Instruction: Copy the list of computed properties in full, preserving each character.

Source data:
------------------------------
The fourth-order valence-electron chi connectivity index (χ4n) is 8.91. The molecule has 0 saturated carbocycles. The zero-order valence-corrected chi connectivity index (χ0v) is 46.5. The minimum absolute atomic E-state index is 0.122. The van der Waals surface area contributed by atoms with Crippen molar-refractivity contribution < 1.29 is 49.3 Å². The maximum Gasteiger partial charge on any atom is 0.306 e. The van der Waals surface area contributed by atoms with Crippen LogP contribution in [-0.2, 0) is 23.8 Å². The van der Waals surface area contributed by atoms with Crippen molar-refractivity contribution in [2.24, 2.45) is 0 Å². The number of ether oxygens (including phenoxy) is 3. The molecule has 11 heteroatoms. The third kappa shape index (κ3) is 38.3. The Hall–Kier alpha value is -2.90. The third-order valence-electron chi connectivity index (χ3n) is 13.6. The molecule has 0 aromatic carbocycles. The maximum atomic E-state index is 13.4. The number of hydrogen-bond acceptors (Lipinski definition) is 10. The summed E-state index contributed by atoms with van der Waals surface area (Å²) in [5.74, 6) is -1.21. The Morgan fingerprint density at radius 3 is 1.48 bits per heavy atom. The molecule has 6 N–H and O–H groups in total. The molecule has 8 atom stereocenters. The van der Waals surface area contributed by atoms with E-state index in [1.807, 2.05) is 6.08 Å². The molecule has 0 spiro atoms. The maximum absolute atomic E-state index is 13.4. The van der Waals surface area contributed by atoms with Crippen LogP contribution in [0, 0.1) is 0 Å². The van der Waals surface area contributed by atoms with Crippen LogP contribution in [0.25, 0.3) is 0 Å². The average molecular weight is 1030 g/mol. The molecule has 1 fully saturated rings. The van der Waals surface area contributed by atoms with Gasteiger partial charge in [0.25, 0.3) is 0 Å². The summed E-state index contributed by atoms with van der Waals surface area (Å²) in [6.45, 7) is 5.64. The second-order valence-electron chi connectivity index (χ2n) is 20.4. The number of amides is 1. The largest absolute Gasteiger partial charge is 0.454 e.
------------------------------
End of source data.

The fourth-order valence-electron chi connectivity index (χ4n) is 8.91. The molecule has 0 saturated carbocycles. The zero-order valence-corrected chi connectivity index (χ0v) is 46.5. The minimum absolute atomic E-state index is 0.122. The van der Waals surface area contributed by atoms with Crippen molar-refractivity contribution < 1.29 is 49.3 Å². The maximum Gasteiger partial charge on any atom is 0.306 e. The van der Waals surface area contributed by atoms with Crippen LogP contribution in [-0.2, 0) is 23.8 Å². The van der Waals surface area contributed by atoms with Crippen molar-refractivity contribution in [2.24, 2.45) is 0 Å². The number of ether oxygens (including phenoxy) is 3. The molecule has 11 heteroatoms. The third kappa shape index (κ3) is 38.3. The Hall–Kier alpha value is -2.90. The third-order valence-electron chi connectivity index (χ3n) is 13.6. The molecule has 0 aromatic carbocycles. The maximum atomic E-state index is 13.4. The number of hydrogen-bond acceptors (Lipinski definition) is 10. The summed E-state index contributed by atoms with van der Waals surface area (Å²) in [5.74, 6) is -1.21. The Morgan fingerprint density at radius 3 is 1.48 bits per heavy atom. The molecule has 6 N–H and O–H groups in total. The molecule has 8 atom stereocenters. The van der Waals surface area contributed by atoms with E-state index in [1.807, 2.05) is 6.08 Å². The molecule has 0 spiro atoms. The maximum absolute atomic E-state index is 13.4. The van der Waals surface area contributed by atoms with Crippen LogP contribution in [0, 0.1) is 0 Å². The van der Waals surface area contributed by atoms with Crippen LogP contribution in [0.25, 0.3) is 0 Å². The average molecular weight is 1030 g/mol. The molecule has 1 fully saturated rings. The van der Waals surface area contributed by atoms with Gasteiger partial charge in [0.25, 0.3) is 0 Å². The summed E-state index contributed by atoms with van der Waals surface area (Å²) in [6.45, 7) is 5.64. The second-order valence-electron chi connectivity index (χ2n) is 20.4. The number of amides is 1. The largest absolute Gasteiger partial charge is 0.454 e.